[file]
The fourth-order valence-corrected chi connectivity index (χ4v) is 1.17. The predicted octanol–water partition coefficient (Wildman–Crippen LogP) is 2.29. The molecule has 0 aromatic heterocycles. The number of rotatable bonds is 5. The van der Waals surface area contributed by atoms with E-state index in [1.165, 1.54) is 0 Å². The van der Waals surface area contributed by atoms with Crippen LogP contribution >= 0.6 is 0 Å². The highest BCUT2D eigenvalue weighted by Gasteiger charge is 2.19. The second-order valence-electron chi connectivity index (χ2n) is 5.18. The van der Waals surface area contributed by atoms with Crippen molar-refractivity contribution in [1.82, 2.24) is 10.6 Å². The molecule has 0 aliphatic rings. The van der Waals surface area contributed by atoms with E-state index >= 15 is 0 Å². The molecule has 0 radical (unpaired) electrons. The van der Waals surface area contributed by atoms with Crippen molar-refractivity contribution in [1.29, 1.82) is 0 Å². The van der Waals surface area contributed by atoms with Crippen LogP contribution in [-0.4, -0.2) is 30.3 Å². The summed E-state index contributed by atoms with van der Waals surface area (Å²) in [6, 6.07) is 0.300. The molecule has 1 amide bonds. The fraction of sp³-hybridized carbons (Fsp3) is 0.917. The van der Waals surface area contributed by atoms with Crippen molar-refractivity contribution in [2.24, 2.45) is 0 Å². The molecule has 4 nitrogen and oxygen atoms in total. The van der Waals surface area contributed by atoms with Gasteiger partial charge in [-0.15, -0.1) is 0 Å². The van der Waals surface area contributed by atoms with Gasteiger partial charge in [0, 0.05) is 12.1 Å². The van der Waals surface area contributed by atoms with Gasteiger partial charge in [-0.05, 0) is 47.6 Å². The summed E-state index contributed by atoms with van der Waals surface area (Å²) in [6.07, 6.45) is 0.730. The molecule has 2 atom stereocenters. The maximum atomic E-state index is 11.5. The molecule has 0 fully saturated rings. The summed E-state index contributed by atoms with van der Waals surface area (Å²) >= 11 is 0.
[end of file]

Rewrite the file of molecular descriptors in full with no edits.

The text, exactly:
The fourth-order valence-corrected chi connectivity index (χ4v) is 1.17. The predicted octanol–water partition coefficient (Wildman–Crippen LogP) is 2.29. The molecule has 0 aromatic heterocycles. The number of rotatable bonds is 5. The van der Waals surface area contributed by atoms with E-state index in [1.165, 1.54) is 0 Å². The van der Waals surface area contributed by atoms with Crippen LogP contribution >= 0.6 is 0 Å². The highest BCUT2D eigenvalue weighted by Gasteiger charge is 2.19. The second-order valence-electron chi connectivity index (χ2n) is 5.18. The van der Waals surface area contributed by atoms with Crippen molar-refractivity contribution in [1.82, 2.24) is 10.6 Å². The molecule has 0 aliphatic rings. The van der Waals surface area contributed by atoms with E-state index >= 15 is 0 Å². The molecule has 0 radical (unpaired) electrons. The van der Waals surface area contributed by atoms with Crippen molar-refractivity contribution in [1.29, 1.82) is 0 Å². The van der Waals surface area contributed by atoms with Crippen LogP contribution in [-0.4, -0.2) is 30.3 Å². The summed E-state index contributed by atoms with van der Waals surface area (Å²) in [6, 6.07) is 0.300. The molecule has 1 amide bonds. The fraction of sp³-hybridized carbons (Fsp3) is 0.917. The van der Waals surface area contributed by atoms with Crippen molar-refractivity contribution in [2.24, 2.45) is 0 Å². The molecule has 4 nitrogen and oxygen atoms in total. The van der Waals surface area contributed by atoms with Gasteiger partial charge in [-0.15, -0.1) is 0 Å². The van der Waals surface area contributed by atoms with Gasteiger partial charge in [0, 0.05) is 12.1 Å². The van der Waals surface area contributed by atoms with Gasteiger partial charge in [-0.05, 0) is 47.6 Å². The summed E-state index contributed by atoms with van der Waals surface area (Å²) in [6.07, 6.45) is 0.730. The molecule has 2 atom stereocenters. The maximum atomic E-state index is 11.5. The molecule has 0 fully saturated rings. The summed E-state index contributed by atoms with van der Waals surface area (Å²) >= 11 is 0.